If you start asking around, you’ll probably hear some dubious recommendations when it comes to buying climbing shoes. Maybe you’ve been told you need a super-aggressive downturned shoe. Or that lace-ups are always better. Or that if your feet don’t hurt, the shoes aren’t tight enough—no pain, no gain.
The good news is that these are all misconceptions. When it comes to buying your first climbing shoe, comfort is paramount. There are dozens of shoe styles available, and every climber has different needs—no matter what you hear at the gym.
Get the right shoes with this guide to what’s available, how to properly size climbing shoes, and how to buy a pair that’s perfect for your needs.
Types of Climbing Shoes
Climbing shoes come in a variety of styles, but shape and stiffness are the two factors you want to pay attention to most.
Neutral Climbing Shoes: These shoes have a “flat” appearance—the bottom of the shoe lies flush against the ground. They tend to require less break-in time, closely mimic street-shoe sizing, and remain comfortable over long days, especially on multi-pitch routes. They’re also great for crack climbing.
Aggressive Climbing Shoes: These shoes are more downturned, or hook-like, in appearance. They’re often better for technical climbing with small footholds and provide more purchase on overhanging routes. Aggressive shoes also tend to require more break-in time.
Moderate Climbing Shoes: This category, not surprisingly, falls somewhere in between. They’re jacks of all trades but usually, as the saying goes, masters of none. These can be a great option for intermediate climbers, or climbers who spend a lot of time in the gym or on varying terrain.
Soft: These shoes have a squishy feel. To test, put your thumb along the inside edge of the forefoot of the shoe and your fingers along the outside edge. Squeeze. If the forefoot folds lengthwise into a taco, you’ve got a soft shoe. Soft, “gummy” shoes conform to your foot and mold to the rock, making them a great choice for bouldering, slab climbing, or other styles that require “pasting” your feet against the rock to produce friction.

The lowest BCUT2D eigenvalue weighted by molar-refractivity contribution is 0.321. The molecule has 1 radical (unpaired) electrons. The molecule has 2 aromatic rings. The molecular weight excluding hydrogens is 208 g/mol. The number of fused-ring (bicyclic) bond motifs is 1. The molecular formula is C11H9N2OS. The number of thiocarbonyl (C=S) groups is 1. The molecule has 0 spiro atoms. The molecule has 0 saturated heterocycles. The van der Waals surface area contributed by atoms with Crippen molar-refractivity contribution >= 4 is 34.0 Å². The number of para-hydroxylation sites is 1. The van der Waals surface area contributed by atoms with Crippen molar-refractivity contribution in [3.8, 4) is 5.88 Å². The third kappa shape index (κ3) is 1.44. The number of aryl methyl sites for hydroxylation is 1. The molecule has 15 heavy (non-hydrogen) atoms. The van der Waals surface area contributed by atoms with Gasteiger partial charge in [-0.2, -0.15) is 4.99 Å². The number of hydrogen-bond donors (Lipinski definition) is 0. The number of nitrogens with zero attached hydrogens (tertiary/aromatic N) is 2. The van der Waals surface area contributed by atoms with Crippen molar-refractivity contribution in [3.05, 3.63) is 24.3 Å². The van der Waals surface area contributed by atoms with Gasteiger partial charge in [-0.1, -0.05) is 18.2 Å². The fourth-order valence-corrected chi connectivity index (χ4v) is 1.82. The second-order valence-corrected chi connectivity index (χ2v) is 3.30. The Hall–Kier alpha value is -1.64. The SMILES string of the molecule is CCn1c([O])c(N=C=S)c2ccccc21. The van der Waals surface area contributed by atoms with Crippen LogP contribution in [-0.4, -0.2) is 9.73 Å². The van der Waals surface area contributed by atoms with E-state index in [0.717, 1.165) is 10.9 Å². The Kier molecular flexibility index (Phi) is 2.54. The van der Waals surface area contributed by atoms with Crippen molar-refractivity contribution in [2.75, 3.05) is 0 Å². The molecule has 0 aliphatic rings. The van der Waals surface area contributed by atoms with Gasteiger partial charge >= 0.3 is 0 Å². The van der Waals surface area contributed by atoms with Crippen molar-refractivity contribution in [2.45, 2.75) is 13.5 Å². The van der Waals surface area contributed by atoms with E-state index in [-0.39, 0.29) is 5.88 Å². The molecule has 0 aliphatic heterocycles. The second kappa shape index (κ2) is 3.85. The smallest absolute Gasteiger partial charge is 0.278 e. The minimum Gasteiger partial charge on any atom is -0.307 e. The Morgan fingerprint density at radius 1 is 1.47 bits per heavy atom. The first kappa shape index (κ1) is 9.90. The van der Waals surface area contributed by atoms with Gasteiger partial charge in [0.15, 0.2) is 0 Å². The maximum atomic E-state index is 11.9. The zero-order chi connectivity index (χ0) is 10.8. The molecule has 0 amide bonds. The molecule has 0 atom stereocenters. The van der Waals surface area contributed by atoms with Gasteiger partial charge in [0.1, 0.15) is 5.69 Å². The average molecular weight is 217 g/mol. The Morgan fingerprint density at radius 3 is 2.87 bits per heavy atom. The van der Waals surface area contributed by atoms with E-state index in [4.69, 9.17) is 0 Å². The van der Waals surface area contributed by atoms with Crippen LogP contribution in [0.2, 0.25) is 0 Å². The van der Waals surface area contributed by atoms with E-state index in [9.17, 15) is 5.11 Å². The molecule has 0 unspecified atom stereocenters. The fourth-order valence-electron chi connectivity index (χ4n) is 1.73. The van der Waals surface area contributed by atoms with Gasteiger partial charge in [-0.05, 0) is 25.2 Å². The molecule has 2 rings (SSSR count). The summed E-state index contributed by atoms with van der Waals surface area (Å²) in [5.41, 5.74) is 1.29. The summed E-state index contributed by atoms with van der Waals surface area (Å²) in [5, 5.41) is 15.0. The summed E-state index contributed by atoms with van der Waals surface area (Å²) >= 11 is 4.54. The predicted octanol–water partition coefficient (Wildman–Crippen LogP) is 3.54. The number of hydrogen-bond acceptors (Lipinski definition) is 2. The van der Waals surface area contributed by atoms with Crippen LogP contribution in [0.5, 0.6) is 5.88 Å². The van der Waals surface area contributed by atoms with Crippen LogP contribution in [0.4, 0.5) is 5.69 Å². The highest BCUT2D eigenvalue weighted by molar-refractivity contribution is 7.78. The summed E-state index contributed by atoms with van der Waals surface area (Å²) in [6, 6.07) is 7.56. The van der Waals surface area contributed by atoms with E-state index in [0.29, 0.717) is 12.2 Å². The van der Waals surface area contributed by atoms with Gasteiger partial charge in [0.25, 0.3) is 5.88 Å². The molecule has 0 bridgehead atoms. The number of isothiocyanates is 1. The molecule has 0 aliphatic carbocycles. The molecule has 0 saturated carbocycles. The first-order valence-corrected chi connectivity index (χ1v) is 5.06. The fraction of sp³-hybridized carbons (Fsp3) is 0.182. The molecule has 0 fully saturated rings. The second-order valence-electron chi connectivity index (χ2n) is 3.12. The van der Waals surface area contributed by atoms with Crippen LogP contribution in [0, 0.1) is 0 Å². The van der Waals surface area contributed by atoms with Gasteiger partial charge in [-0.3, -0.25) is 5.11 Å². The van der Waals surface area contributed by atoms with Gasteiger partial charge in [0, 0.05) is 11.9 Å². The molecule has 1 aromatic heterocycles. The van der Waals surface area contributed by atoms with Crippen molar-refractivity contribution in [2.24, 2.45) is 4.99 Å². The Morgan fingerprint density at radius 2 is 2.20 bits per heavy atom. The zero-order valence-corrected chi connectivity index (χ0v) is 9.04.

Stiff: These shoes have a plate of rigid material, usually plastic, under the forefoot. They’re a great choice for “edging” or standing on tiny holds on vertical rock. Stiff shoes can also be a good choice for shorter climbers, as they allow the climber to stand up higher on small footholds (picture a ballerina en pointe.) Stiff shoes are often preferred for rigid, slippery rock types like limestone.
Climbing Shoe Materials
Leather: This is generally considered a higher-quality material and tends to last longer than synthetic. The downside: It stretches more over time unless the shoe features a wide swath of rubber over the toe or a non-leather lining material to reign in stretch.
Synthetic: Shoes made with synthetic materials also break in a bit but mostly retain their out-of-the-box fit. The downside: They tend to smell worse over time.
Many climbing shoes come in two versions: a lace-up and a hook-and-loop closure (like Velcro). Laces allow a more custom fit, but they’re harder to get on and off. Hook-and-loop tabs tend to be better for gym climbing, sport climbing, or bouldering when you’re frequently in and out of your shoes.